Tuesday 26th December, 2006

 

David E Bratt, MD

 
 
 
 
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How sweet it is

“Honey is the flower transmuted, its scent and beauty transformed into aroma and taste”—Stephanie Rosenbaum, Honey: From Flower to Table.

“Something sau’t, something sau’t, something sau’t to put in meh mou’t,” sings the calypsonian. But on a day like today, after the harsh drinking of Christmas, and with the Carnival season upon us, some sweetness in your life is obligatory. What better drink than mead—water sweetened with honey and allowed to ferment.

If you can find it, that is.

It used to be thought that beer, from hops, was the world’s oldest alcoholic beverage but mead’s claim to be first seems credible, since cultivated grains, such as wheat or barley, first appeared about 10,000 years ago, by which time honey hunting was well established.

Man has a well developed craving for sweets. Being able to identify sweet things probably played a crucial role in our evolution. It enabled our ancestors to distinguish between bitter food sources, such as deadly plants, and sugary food, which is rich in energy.

Plundering bee nests seems to have been an important human activity for many millennia. Graphic descriptions of honey hunting can be found at numerous sites throughout Africa and the ones at the Drakensberg Mountains of South Africa were probably done about 10,000 years ago.

Paintings depicting honey hunts are also found in caves in India. The ones at Bhimbetka, just south of Bhopal, the site of the world’s worst industrial disaster, date back 9,000 years.

Beekeeping in India can be traced back to the Vedic period, 4,000 years before the birth of Christ and remained widespread until sugar cane, “the honey from a tree,” began to be cultivated about 200 AD.

Honey was so important to ancient Egypt that the hieroglyph for the honey bee was chosen to be the symbol for the entire region. Egyptian beekeeping practices influenced the Mediterranean world.

Greeks and Romans were avid beekeepers and consumed honey in enormous quantities. The Romans, especially, elevated beekeeping to a fine art and it is in the words of their great poet, Virgil, that we first hear of the values of bee society, something we might do well to ponder this Boxing Day: “They alone hold children in common: own the roofs of their city as one and pass their life under the weight of the law.”

Among the pre-Columbian Maya, the husbandry of stingless bees dates back at least a thousand years and honey was considered as prized food and effective treatment for cataracts and conjunctivitis. In exchange for honey and beeswax, the Mayans received cacao and precious stones for their religious ceremonies, from northern Mexico.

As the Catholic Church became more and more predominant in Europe, the need for beekeepers increased because, whenever mass was sung, only candles made of pure beeswax, produced by “virgin bees,” could be used.

It was an article of faith among the church fathers until the 15th century that, like Christ, bees came into being as the result of virgin births. Bees, pure and sinless, were believed to have fled the Garden of Eden before Adam and Eve.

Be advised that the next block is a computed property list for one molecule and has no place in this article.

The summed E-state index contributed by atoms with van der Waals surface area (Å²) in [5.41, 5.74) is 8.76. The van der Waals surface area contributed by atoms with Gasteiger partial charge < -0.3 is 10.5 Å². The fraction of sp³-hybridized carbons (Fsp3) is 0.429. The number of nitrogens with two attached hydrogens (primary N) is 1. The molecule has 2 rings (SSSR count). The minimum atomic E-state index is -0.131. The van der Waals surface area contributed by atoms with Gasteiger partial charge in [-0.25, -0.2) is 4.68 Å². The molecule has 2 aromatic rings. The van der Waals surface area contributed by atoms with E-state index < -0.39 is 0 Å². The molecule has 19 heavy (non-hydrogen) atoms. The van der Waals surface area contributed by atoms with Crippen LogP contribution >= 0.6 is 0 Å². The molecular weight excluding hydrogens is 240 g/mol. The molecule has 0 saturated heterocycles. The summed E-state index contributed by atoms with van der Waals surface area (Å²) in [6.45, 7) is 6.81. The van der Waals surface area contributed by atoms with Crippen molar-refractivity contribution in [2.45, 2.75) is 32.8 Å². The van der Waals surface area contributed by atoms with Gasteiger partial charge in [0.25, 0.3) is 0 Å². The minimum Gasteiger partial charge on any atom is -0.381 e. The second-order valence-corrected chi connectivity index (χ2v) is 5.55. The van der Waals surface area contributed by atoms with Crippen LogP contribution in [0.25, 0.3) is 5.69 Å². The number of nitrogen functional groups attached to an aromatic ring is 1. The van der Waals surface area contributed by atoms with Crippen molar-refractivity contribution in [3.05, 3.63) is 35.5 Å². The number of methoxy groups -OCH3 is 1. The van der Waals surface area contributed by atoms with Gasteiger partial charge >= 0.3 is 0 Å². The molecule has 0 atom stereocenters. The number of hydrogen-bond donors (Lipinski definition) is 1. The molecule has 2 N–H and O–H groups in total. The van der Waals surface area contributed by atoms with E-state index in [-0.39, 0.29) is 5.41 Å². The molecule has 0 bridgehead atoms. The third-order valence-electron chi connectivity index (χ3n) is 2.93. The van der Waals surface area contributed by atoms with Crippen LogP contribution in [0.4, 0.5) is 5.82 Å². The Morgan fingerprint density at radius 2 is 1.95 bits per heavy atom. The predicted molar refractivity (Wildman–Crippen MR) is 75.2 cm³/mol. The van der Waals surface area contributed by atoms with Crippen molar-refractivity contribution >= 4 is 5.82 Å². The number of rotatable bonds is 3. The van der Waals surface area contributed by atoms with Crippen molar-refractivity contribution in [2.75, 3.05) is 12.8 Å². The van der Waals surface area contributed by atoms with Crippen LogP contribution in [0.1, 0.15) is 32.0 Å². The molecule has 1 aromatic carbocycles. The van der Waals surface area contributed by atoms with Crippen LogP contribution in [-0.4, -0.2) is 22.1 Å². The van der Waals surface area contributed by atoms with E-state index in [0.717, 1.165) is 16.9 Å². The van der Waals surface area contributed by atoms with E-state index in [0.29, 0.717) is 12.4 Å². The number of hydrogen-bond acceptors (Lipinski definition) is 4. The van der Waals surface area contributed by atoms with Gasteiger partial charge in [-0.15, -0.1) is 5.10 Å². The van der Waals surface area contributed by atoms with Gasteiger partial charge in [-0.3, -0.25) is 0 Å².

With the coming of the Reformation and the appearance of sugar or “Indian salt” from India, honeybees apparently fell from grace, still however to be found up the Mount in St Augustine until some years ago.

There are more than 20,000 kinds of bees on our planet. They make up to 64 different kinds of honey. There can be up to 60,000 bees living in a hive: one queen to lay eggs, a few hundred drones to fertilise the queen and then die, and thousands of sterile daughters to do the work of producing honey and wax.

Bees fly between one and three miles from home, at a top speed of 15 mph, to collect nectar from flowers. A hive can take in from three to five pounds of nectar a day. Honey is simply concentrated nectar. To produce one 16-oz jar of honey, it takes tens of thousands of bees flying a total of 100,000 miles to forage nectar from 4.5 million flowers. Unlike Trinis, bees could work!

They are also hygienic creatures and will not foul their nests with their own excrement. They fly out of the hive to take care of business.

The drinking of mead gradually declined over the centuries. Several factors contributed. Competition with wine started around the 14th century, when the quality of wine making improved and wine quickly became the drink of an increasingly sophisticated aristocracy.

The Reformation in the 16th century did its bit. During the 17th century, supplies of honey began to shrink as flowers disappeared beneath growing cities and the farms needed to supply food for them. The price of honey soared.

The coup de grace for honey and mead, however, came from down here, the Caribbean, where the colonisation of the islands led to the establishment of those vast sugar cane plantations fuelled by cheap slave labour, producing “King Sugar” at prices everybody could manage. Honey, increasingly hard to find and increasingly expensive, just could not compete.

If you can’t find mead to drink today, it’s because of us.

©2005-2006 Trinidad Publishing Company Limited

Designed by: Randall Rajkumar-Maharaj · Updated daily by: Sheahan Farrell